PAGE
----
Figure 1 The asymmetry parameter β for the 3p electron of argon; see ref [7] for details.


John Morton and Robin Holmes, with the help of Don McCoy (Adelaide), measured angular distributions of N2 and CO as  a function of photon energy [11] and David Holland determined accurate absolute ‘partial’ cross sections for multiple ionisation of the rare gases from threshold to 280eV [12], for example the Ar2+ partial cross sections, see figure 2. John West was co-author on most of the above publications, reflecting his efforts in setting up the SRF monochromators, keeping them in working order and helping during the data-taking process. Somehow he also found time to take his own data. For example, he made the most accurate measurement to date of the rare gas photoabsorption cross sections in the XUV [13].

Figure 2 The Ar2+ absolute partial cross section. Theoretical curves: L (dipole length) and V (dipole velocity). See ref [12] for details.


Reading Experiments at the SRS

In 1972 the SRC decided that NINA would close in 1977. After a meeting in Reading in 1974 to discuss an SRC panel report: ‘A plan for future research with SR based on a dedicated storage ring’ [14], it was decided that a new accelerator would be built, the world’s first machine dedicated to SR research. The Synchrotron Radiation Source (SRS), a 2GeV, 1amp storage ring, was opened in 1980. Unfortunately, Reading did not gain access to the SRS until 1983. Geoff Marr therefore negotiated the use of the Bonn synchrotron for those students who still required data for their PhDs. Reading provided the optics for two new beam lines and Ralph Chamberlain and Geoff Abburrow machined the required stainless steel components. They also made a number of trips to Bonn, taking with them the experiments of Robin Holmes, David Taylor and David Holland.

In 1981 Geoff Marr was appointed to the Chair of Natural Philosophy at Aberdeen. Fortunately for Reading, he was replaced by Leszek Frasinski, who joined the ATMOL group in 1983. There followed another golden period for the group. Leszek and Kevin Randall used a threshold photoelectron-photoion coincidence (TPEPICO) apparatus to study the predissociation of the c 4Ʃu- state of O2+ [15]. They coupled a high aperture threshold electron analyser with the ‘single bunch’ mode of operation of the storage ring (0.2ns pulses every 320ns), to allow time-of-flight (TOF) techniques to be employed for the electrons. It was possible, therefore, to obtain an ion energy spectrum in coincidence with ‘threshold’ electrons, with energies less than 50meV.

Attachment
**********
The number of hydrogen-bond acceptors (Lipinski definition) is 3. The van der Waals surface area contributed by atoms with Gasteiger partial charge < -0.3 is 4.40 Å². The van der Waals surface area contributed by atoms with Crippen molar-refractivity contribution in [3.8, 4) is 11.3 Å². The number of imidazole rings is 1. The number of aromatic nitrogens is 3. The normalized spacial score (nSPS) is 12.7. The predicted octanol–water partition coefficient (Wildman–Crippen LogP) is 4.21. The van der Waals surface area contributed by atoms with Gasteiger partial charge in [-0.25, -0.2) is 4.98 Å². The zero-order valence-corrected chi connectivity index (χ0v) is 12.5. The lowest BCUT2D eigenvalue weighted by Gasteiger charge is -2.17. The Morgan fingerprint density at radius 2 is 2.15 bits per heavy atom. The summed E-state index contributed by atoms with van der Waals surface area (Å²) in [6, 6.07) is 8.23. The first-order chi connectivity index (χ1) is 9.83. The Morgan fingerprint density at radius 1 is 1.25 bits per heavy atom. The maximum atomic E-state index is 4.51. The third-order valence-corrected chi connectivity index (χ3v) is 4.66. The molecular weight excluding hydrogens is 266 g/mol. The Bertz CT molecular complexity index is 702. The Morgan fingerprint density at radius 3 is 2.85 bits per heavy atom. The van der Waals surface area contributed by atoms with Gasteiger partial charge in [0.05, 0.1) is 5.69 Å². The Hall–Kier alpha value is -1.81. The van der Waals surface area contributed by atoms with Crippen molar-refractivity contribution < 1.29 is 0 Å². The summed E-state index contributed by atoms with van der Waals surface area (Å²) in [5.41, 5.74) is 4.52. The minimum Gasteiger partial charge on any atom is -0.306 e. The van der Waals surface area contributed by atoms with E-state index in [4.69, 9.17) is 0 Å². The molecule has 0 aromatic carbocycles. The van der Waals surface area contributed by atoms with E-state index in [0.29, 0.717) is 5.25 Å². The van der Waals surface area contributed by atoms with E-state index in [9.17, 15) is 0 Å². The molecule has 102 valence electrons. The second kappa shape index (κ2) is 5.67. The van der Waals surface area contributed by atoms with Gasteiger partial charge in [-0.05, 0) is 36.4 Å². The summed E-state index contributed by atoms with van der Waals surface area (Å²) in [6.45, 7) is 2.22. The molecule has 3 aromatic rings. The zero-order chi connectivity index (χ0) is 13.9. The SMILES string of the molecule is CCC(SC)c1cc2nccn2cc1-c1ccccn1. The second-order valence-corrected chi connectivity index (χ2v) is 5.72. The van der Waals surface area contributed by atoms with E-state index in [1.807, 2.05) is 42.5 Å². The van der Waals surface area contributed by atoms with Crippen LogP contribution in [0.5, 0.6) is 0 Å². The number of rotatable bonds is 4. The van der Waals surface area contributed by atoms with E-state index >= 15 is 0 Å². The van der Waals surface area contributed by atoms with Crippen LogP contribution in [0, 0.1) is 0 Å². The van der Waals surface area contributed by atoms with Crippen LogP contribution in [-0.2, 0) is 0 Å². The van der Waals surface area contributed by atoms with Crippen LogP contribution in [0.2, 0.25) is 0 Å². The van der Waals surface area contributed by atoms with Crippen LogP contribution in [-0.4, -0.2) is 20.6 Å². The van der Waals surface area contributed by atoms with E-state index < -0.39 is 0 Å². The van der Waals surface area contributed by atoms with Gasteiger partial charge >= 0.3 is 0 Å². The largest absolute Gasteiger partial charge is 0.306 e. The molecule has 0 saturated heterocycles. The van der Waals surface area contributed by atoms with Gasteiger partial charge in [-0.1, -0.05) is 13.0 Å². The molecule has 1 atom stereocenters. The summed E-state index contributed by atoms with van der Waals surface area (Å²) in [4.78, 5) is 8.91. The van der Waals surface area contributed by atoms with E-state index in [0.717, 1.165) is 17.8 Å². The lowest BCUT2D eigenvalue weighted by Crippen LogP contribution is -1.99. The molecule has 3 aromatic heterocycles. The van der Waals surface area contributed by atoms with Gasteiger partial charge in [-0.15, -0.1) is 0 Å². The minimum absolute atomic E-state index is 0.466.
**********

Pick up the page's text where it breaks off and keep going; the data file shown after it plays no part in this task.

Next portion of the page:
In 1986 Frasinski introduced two completely new triple coincidence experiments to the field of molecular photoionisation [16]. The results of both were presented in the form of three-dimensional triple coincidence maps. In the first, a photoelectron-photoion-photoion coincidence (PEPIPICO) experiment, the TOF of two ions from the double ionisation of SF6 (for example SF+ and F+) were displayed, see figure 3.

Figure 3 Ion-ion coincidences in the double ionisation of SF6 at 220 Å (56.4 ev). On the intensity scale, dark blue denotes 1 count, magenta ≥ 30 counts. On the right hand side of the figure, the  coincidence features are:  1, SF5+ + F+2, SF3+ + F+3, SF2+ + F+4, SF+ + F+.


In the second, using the single-bunch operation of the SRS, the photoelectron and O+ ion TOFs from the predissociation of O2+ were measured in coincidence. This experiment provided a visual insight into the details of dissociative photoionisation that had not been available previously. For example, groups of electrons from two different continua could be distinguished, see figure 4.

Figure 4 Electron-ion coincidences in the predissociation of O2+ at 486 Å (25.5 eV). On the intensity scale. dark blue denotes one count, magenta ≥ 330 counts. The various features are labelled on the right hand side of the figure: B, predissociation of the B 2Σg- state to  O+(4S0) + O(3P); c, v=0 and v=1, predissociation of the c 4Σu- state to the limits O+(4S0) + O(3P) and O+(4S0) + O(1D); 1, repulsive state to the limit O+(4S0) + O(3P); 2, repulsive state III 2u to the limit O+(2D0) + O(3P). The horizontal line is due to cross-talk; the vertical lines are due to false coincidences.